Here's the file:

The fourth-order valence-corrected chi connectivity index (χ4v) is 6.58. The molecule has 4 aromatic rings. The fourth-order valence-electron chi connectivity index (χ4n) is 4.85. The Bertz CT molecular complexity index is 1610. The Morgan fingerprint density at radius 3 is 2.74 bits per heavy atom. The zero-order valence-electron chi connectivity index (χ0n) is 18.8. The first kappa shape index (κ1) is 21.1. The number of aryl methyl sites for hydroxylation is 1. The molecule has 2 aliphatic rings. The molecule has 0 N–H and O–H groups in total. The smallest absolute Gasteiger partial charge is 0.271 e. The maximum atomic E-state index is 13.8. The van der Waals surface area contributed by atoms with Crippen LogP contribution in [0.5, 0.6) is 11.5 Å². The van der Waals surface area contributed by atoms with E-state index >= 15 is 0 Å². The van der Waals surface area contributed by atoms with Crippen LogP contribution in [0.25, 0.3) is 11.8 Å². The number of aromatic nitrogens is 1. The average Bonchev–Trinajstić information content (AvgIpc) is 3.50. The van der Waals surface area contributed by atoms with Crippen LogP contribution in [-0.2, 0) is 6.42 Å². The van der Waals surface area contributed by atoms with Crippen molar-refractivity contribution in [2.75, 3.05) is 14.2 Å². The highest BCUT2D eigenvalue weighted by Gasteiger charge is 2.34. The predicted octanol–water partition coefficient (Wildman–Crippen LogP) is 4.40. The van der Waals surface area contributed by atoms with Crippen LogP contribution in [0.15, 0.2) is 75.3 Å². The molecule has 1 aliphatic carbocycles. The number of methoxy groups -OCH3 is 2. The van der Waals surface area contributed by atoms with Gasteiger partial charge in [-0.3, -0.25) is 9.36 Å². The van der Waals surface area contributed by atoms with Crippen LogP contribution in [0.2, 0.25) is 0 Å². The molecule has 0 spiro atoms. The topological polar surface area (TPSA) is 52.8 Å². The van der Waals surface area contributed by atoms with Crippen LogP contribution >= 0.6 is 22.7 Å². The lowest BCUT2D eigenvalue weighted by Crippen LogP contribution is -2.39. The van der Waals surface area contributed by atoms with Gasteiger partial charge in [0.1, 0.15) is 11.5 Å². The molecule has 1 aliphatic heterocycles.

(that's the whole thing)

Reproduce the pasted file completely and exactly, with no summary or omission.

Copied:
The fourth-order valence-corrected chi connectivity index (χ4v) is 6.58. The molecule has 4 aromatic rings. The fourth-order valence-electron chi connectivity index (χ4n) is 4.85. The Bertz CT molecular complexity index is 1610. The Morgan fingerprint density at radius 3 is 2.74 bits per heavy atom. The zero-order valence-electron chi connectivity index (χ0n) is 18.8. The first kappa shape index (κ1) is 21.1. The number of aryl methyl sites for hydroxylation is 1. The molecule has 2 aliphatic rings. The molecule has 0 N–H and O–H groups in total. The smallest absolute Gasteiger partial charge is 0.271 e. The maximum atomic E-state index is 13.8. The van der Waals surface area contributed by atoms with Crippen LogP contribution in [0.5, 0.6) is 11.5 Å². The van der Waals surface area contributed by atoms with E-state index >= 15 is 0 Å². The van der Waals surface area contributed by atoms with Crippen LogP contribution in [0.25, 0.3) is 11.8 Å². The number of aromatic nitrogens is 1. The average Bonchev–Trinajstić information content (AvgIpc) is 3.50. The van der Waals surface area contributed by atoms with Crippen LogP contribution in [-0.2, 0) is 6.42 Å². The van der Waals surface area contributed by atoms with Crippen molar-refractivity contribution in [2.75, 3.05) is 14.2 Å². The highest BCUT2D eigenvalue weighted by Gasteiger charge is 2.34. The predicted octanol–water partition coefficient (Wildman–Crippen LogP) is 4.40. The van der Waals surface area contributed by atoms with Crippen LogP contribution in [0.15, 0.2) is 75.3 Å². The molecule has 1 aliphatic carbocycles. The number of methoxy groups -OCH3 is 2. The van der Waals surface area contributed by atoms with Gasteiger partial charge in [-0.3, -0.25) is 9.36 Å². The van der Waals surface area contributed by atoms with Crippen LogP contribution in [0.2, 0.25) is 0 Å². The molecule has 0 spiro atoms. The topological polar surface area (TPSA) is 52.8 Å². The van der Waals surface area contributed by atoms with Crippen LogP contribution >= 0.6 is 22.7 Å². The lowest BCUT2D eigenvalue weighted by Crippen LogP contribution is -2.39. The van der Waals surface area contributed by atoms with Gasteiger partial charge in [0.1, 0.15) is 11.5 Å². The molecule has 1 aliphatic heterocycles.